Stodghill Says So

An opinionated posting on a variety of subjects by a former newspaper reporter and columnist whose daily column was named best in Indiana by UPI. The Blog title is that used in his high school sports predictions for the Muncie Evening Press.

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Location: Cuyahoga Falls, Ohio, United States

At the age of 18 I was a 4th Infantry Division rifleman in the invasion of Normandy, then later was called back for the Korean War. Put in a couple of years as a Pinkerton detective. Much of my life was spent as a newspaper reporter, sports writer and daily columnist. Published three books on high school sports in Ohio and Indiana. I write mystery fiction for Alfred Hitchcock Mystery Magazine and others. Three books, Normandy 1944 - A Young Rifleman's War, The Hoosier Hot Shots, and From Devout Catholic to Communist Agitator are now available from Amazon, Barnes & Noble and other booksellers. So are four collections of short mysteries: Jack Eddy Stories Volumes 1 and 2, Midland Murders, and The Rough Old Stuff From Mike Shayne Mystery Magazine.

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Friday, June 13, 2008

Makes sense, doesn't it?


I don't mean to insinuate that politicians, economists and Wall Street investors are blockheads or anything like that, but sometimes I wonder about it.
Today they are in a tizzy because the rate of inflation has shot up 0.6 percent. Yesterday they were celebrating because retail sales were up 1 percent. No one seems to connect the two.
I'm no economist and certainly cannot lay claim to being a mathematician, but I figure that inflation has caused the price to go up on the shirt I bought a year ago. If I buy an identical shirt today, doesn't that mean retail sales figures go up? So isn't the 1 percent increase actually 0.4 percent? If they say inflation was factored into the 1 percent figure, how can that be when the new rate of inflation wasn't announced until today?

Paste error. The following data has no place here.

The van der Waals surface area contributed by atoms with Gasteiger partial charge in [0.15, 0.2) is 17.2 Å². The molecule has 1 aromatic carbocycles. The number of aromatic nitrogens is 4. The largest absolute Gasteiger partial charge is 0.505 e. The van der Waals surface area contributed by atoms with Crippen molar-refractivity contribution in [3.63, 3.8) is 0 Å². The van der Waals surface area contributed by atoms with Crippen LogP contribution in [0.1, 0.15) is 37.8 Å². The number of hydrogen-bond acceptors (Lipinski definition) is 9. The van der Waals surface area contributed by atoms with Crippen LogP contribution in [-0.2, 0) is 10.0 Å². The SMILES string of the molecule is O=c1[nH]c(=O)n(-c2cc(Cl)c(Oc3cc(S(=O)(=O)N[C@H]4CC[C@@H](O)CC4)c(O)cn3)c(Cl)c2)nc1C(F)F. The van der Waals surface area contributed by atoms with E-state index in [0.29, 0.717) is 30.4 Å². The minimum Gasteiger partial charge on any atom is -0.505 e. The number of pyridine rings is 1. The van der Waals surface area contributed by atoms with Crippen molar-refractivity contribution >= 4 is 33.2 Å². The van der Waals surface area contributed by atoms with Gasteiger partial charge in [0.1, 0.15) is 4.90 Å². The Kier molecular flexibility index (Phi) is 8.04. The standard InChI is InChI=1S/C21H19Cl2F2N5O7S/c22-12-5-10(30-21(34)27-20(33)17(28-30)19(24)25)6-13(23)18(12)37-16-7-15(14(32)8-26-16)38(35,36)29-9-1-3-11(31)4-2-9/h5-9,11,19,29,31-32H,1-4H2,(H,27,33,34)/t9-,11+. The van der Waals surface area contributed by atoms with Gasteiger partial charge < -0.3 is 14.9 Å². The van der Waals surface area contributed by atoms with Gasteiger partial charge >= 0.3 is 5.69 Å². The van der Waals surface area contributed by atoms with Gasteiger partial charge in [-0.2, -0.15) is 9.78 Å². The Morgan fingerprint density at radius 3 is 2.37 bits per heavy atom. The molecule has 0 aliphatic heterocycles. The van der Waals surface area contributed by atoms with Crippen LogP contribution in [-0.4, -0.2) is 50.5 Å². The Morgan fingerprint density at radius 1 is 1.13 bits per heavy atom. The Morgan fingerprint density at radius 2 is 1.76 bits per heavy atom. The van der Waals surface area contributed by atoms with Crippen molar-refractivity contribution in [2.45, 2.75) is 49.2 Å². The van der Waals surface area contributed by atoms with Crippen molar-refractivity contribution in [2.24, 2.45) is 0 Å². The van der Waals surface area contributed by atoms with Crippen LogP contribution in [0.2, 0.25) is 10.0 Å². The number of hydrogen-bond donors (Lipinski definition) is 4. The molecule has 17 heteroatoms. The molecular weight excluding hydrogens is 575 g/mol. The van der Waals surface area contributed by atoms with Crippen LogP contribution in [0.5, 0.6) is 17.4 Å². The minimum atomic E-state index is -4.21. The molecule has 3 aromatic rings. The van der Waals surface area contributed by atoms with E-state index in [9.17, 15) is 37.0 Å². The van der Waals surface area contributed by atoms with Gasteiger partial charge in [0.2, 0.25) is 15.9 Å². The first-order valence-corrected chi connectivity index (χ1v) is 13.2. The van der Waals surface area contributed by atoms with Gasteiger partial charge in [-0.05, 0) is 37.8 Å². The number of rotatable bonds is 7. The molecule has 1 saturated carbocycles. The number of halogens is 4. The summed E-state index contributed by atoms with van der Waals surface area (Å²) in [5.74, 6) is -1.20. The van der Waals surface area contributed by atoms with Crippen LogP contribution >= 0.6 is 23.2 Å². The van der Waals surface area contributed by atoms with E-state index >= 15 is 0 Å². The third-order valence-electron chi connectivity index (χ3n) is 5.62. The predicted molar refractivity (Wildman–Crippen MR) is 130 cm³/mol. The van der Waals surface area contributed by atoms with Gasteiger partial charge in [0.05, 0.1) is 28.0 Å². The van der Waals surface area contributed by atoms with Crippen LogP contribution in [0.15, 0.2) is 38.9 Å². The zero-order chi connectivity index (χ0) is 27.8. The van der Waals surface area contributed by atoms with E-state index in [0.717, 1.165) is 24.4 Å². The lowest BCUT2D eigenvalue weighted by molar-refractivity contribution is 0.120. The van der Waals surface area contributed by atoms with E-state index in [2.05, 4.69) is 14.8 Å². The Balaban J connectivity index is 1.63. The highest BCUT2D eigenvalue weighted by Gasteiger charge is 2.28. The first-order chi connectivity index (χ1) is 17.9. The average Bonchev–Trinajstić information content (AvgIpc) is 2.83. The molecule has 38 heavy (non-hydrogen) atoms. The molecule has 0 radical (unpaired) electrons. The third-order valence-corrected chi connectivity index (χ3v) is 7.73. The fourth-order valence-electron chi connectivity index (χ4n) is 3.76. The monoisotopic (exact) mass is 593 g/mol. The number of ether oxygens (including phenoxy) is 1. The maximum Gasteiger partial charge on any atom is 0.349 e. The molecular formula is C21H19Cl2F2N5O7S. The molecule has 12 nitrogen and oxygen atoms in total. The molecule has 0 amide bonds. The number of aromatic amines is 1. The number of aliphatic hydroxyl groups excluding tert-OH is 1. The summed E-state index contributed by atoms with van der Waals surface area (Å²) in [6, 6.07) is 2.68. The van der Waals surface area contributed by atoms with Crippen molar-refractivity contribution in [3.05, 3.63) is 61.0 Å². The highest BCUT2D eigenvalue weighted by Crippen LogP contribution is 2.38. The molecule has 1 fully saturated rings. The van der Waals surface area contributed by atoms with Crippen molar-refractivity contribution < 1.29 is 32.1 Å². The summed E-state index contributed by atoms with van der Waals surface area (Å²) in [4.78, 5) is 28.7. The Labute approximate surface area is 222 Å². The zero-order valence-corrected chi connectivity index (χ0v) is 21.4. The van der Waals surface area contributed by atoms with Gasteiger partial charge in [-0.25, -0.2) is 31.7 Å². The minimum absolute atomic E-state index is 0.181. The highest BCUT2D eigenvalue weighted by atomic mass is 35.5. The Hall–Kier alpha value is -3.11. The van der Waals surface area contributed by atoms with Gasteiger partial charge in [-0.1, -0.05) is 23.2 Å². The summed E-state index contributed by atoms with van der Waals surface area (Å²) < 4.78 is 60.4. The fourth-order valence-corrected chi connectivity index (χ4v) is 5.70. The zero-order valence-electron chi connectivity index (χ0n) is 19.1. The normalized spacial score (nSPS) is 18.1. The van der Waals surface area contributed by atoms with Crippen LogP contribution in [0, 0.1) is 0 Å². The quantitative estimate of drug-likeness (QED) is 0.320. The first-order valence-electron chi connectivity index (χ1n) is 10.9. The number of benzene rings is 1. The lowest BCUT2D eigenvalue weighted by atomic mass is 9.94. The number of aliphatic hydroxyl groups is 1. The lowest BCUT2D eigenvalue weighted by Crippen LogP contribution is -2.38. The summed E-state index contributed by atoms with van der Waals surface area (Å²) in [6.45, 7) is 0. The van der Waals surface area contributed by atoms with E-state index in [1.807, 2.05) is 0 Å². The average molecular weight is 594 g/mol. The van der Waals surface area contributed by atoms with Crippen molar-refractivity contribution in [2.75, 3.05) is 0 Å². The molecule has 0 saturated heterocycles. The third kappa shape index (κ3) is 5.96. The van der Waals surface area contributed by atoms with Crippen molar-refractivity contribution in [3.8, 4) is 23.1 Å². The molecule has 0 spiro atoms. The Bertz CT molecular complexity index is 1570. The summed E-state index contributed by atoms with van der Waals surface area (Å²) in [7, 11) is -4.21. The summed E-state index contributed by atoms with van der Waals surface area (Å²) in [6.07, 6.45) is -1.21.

#
No one can accuse the big shots at GM, Ford and Chrysler of being the brightest bulbs in the chandelier. After all, they once had a near monopoly on auto sales in this country. Sure, some rich guy would import a Rolls Royce every now and then but that was about it. So a decade or two after World War II they had run Studebaker, Packard, Hudson, Nash, Kaiser and everybody else out of business, which meant the Big Three could start turning out crap. Why not? People still had to buy cars, didn't they?
But wait, the Japanese and the Germans decided to move in on the market and just look at the state of the Big Three today. Now they are trying to build a little quality into their cars but they waited a little too long to make that decision. So are they right up to date and on top of the situation today? You might think so because a couple of days ago Jackie received a notice from Ford's Mercury division saying, "Our records indicate the factory warranty on your Mercury has expired or may be expiring soon."
Yes, all you folks at Mercury, the warranty has indeed expired because the car was purchased in March of 1977. That would make it 31 years old if it was still running. Don't see too many '77 Mercury Monarchs on the street today, do you? Ours, the one under discussion, was totaled in a 1981 head-on collision with a big International Scout.
It does appear that Mercury needs to do a little work on updating its records. We didn't purchase the extende warranty, of course, and unless Toyoto quits selling Camrys (ours was made in Lexington, Ky.) I doubt we'll be putting Mercury on our list. You'll have to give them credit for one thing, though. When they talk abut an extended warranty they mean a really extended warranty.


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